The Florida Coastal Office is mapping and monitoring seagrass communities in several locations around the state. Different types of remote sensing, such as drones, high resolution satellite imagery, hyperspectral imagery, or LiDAR, can be used to create baseline maps over large areas. These maps can be used to determine seagrass density, coverage, species and prop scar damage. They can also be used to determine changes in each of the above parameters from maps generated from earlier images.
Elsewhere in the state, the Coral Reef Conservation Program conducted benthic habitat mapping in northern Miami-Dade County. This effort was led by Nova Southeastern University Oceanographic Center National Coral Reef Institute with funding from NOAA, DEP and FWRI. The benthic habitat mapping efforts employed a combined-technique approach combining several types of imagery and ground-truthing. Of the 240.31 km2 mapped, the polygon totals indicated 16.55 percent was seagrass. Notable was south of Government Cut, which showed a wide area of extensive seagrass beds dominated by turtlegrass (Thalassia testudinum).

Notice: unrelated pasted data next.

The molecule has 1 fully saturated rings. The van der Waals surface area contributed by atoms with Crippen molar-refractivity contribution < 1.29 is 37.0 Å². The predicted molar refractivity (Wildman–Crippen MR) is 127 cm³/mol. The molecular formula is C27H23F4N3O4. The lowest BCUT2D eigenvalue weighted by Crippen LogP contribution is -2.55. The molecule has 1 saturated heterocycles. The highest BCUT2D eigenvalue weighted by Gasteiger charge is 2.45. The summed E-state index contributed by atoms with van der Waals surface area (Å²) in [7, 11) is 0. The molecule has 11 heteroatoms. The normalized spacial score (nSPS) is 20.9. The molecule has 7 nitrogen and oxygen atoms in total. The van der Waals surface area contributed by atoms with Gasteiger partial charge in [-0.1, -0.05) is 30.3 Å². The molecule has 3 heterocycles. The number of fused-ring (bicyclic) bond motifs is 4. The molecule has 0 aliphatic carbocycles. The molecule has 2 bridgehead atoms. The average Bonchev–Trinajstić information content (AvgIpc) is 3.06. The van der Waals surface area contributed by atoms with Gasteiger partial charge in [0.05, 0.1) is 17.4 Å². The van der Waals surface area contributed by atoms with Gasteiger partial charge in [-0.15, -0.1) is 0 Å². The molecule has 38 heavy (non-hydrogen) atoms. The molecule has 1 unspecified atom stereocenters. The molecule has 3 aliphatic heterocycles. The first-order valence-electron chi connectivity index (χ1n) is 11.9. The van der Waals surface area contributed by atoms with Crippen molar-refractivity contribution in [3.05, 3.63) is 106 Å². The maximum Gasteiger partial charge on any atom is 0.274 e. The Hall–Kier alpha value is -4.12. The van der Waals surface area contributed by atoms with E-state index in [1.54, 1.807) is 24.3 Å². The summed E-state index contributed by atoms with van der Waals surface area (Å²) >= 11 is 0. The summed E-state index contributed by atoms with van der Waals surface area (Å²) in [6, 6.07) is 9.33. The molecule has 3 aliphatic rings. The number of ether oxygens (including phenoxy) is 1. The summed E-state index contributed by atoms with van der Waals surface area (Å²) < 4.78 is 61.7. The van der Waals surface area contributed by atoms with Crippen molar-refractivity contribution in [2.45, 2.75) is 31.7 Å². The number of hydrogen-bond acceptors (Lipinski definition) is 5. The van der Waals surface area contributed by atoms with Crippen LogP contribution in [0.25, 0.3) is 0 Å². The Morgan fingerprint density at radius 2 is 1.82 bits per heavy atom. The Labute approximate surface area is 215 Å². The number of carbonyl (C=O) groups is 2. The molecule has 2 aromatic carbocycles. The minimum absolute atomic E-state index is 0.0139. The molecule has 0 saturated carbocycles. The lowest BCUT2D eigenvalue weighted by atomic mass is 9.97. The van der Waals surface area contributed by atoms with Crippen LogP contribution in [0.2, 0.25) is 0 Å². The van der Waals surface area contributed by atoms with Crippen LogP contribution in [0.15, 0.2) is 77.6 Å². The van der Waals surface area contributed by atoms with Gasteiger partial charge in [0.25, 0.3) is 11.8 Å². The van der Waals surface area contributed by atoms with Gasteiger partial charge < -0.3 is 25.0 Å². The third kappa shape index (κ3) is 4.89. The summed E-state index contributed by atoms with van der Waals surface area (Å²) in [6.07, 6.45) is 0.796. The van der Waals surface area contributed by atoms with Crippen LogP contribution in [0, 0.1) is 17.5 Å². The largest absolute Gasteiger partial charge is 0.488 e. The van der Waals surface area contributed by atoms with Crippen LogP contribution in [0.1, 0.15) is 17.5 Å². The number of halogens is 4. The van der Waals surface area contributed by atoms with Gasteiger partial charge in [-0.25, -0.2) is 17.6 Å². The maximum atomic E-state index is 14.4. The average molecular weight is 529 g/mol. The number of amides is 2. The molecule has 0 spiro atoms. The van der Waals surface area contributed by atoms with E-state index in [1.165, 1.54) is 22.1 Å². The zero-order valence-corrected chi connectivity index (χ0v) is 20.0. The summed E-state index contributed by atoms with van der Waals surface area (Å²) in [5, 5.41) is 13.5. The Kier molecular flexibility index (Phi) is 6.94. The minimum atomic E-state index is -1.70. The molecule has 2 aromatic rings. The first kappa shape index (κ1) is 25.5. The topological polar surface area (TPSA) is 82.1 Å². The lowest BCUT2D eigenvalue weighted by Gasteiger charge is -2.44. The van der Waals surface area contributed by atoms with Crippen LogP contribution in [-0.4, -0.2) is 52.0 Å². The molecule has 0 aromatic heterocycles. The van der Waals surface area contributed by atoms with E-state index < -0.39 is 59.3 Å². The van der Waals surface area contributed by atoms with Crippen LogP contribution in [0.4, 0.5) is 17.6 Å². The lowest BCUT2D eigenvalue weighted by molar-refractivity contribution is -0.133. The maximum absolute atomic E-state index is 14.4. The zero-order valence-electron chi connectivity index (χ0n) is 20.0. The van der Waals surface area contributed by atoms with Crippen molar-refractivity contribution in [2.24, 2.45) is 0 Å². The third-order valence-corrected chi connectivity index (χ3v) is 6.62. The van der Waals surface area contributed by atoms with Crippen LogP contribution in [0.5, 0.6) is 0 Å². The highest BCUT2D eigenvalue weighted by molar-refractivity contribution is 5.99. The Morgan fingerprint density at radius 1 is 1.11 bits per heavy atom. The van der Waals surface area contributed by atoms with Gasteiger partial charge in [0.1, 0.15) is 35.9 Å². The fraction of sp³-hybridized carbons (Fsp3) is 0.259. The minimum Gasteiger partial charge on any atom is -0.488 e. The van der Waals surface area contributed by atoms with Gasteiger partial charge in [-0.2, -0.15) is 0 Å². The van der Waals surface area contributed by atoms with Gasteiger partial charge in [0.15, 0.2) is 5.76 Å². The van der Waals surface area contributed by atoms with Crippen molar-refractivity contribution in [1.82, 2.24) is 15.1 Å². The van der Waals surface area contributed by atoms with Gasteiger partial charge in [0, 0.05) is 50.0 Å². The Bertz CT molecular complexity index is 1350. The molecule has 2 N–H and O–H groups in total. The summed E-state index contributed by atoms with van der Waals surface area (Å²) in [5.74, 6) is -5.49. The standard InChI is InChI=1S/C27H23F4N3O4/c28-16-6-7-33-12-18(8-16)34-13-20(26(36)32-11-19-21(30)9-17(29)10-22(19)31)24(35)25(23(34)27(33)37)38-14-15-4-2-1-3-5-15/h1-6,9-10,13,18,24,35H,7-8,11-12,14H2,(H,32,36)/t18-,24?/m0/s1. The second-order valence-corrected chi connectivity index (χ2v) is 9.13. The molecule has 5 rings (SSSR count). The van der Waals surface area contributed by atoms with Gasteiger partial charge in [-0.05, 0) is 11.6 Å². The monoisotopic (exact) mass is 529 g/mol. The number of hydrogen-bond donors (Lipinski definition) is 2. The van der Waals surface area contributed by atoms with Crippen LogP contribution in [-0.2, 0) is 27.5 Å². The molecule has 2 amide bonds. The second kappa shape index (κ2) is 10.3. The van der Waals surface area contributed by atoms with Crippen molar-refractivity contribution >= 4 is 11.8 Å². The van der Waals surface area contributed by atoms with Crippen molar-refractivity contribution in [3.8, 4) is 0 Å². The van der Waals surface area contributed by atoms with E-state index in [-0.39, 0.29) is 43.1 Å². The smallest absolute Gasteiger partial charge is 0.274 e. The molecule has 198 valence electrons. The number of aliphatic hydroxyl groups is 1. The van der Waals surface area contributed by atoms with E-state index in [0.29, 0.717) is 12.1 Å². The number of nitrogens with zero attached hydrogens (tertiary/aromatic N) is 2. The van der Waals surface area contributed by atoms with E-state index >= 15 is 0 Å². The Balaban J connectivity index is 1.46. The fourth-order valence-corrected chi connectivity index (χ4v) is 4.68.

Big Bend Seagrasses Aquatic Preserve has produced baseline seagrass and submerged resource maps for Taylor County. Terra Ceia Aquatic Preserve has also conducted photo interpretation in four-year intervals.
The Florida Department of Environmental Protection is the state’s lead agency for environmental management and stewardship – protecting our air, water and land. The vision of the Florida Department of Environmental Protection is to create strong community partnerships, safeguard Florida’s natural resources and enhance its ecosystems.